Bone-marrow-derived cells contribute to the recruitment of microglial cells in response to beta-amyloid deposition in APP/PS1 double transgenic Alzheimer mice
Research output: Contribution to journal › Article
The role of microglia recruited from bone marrow (BM) into the CNS during the progression of Alzheimer's disease (AD) is poorly understood. To investigate whether beta-amyloid (Abeta) associated microglia are derived from blood monocytes, we transplanted BM cells from enhanced green fluorescent protein expressing mice into young or old transgenic AD mice and determined the engraftment of BM-derived cells into the brain and their relative distribution near Abeta deposits. When young transgenic mice were transplanted before the onset of AD-like pathology and the brains analyzed 6.5 months later, the number of engrafted cells was significantly higher than in age-matched wild type mice. Moreover, the number of BM-derived cells associated with Abeta was significantly higher than in old transgenic mice transplanted after the establishment of AD-like pathology. Local inflammation caused by intrahippocampal lipopolysaccharide injection significantly increased the engraftment of BM-derived cells in old AD mice and decreased the hippocampal Abeta burden. These results suggest that infiltration of BM-derived monocytic cells into the brain contributes to the development of microglial reaction in AD.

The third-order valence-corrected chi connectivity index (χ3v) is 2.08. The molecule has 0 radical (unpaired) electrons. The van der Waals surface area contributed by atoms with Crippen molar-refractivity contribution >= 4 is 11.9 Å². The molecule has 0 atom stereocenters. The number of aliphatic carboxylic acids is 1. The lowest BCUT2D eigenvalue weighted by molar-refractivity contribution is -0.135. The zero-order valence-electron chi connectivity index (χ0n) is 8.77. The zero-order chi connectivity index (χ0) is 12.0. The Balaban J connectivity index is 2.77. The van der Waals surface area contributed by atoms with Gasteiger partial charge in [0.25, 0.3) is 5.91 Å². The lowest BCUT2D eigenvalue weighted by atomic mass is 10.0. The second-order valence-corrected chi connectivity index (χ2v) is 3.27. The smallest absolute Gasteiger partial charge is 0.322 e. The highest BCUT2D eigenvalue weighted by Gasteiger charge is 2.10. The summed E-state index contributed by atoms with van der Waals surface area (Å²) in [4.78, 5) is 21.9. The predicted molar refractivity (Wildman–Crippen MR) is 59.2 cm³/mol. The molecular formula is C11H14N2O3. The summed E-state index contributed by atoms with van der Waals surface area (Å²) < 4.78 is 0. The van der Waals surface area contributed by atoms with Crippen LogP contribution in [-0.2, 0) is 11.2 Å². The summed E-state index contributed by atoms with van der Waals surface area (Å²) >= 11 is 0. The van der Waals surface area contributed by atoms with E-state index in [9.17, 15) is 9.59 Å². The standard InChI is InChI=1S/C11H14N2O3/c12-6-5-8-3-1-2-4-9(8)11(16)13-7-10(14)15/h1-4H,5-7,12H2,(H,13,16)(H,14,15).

|Research areas and keywords||
Subject classification (UKÄ) – MANDATORY
|Journal||Neurobiology of Disease|
|Publication status||Published - 2005|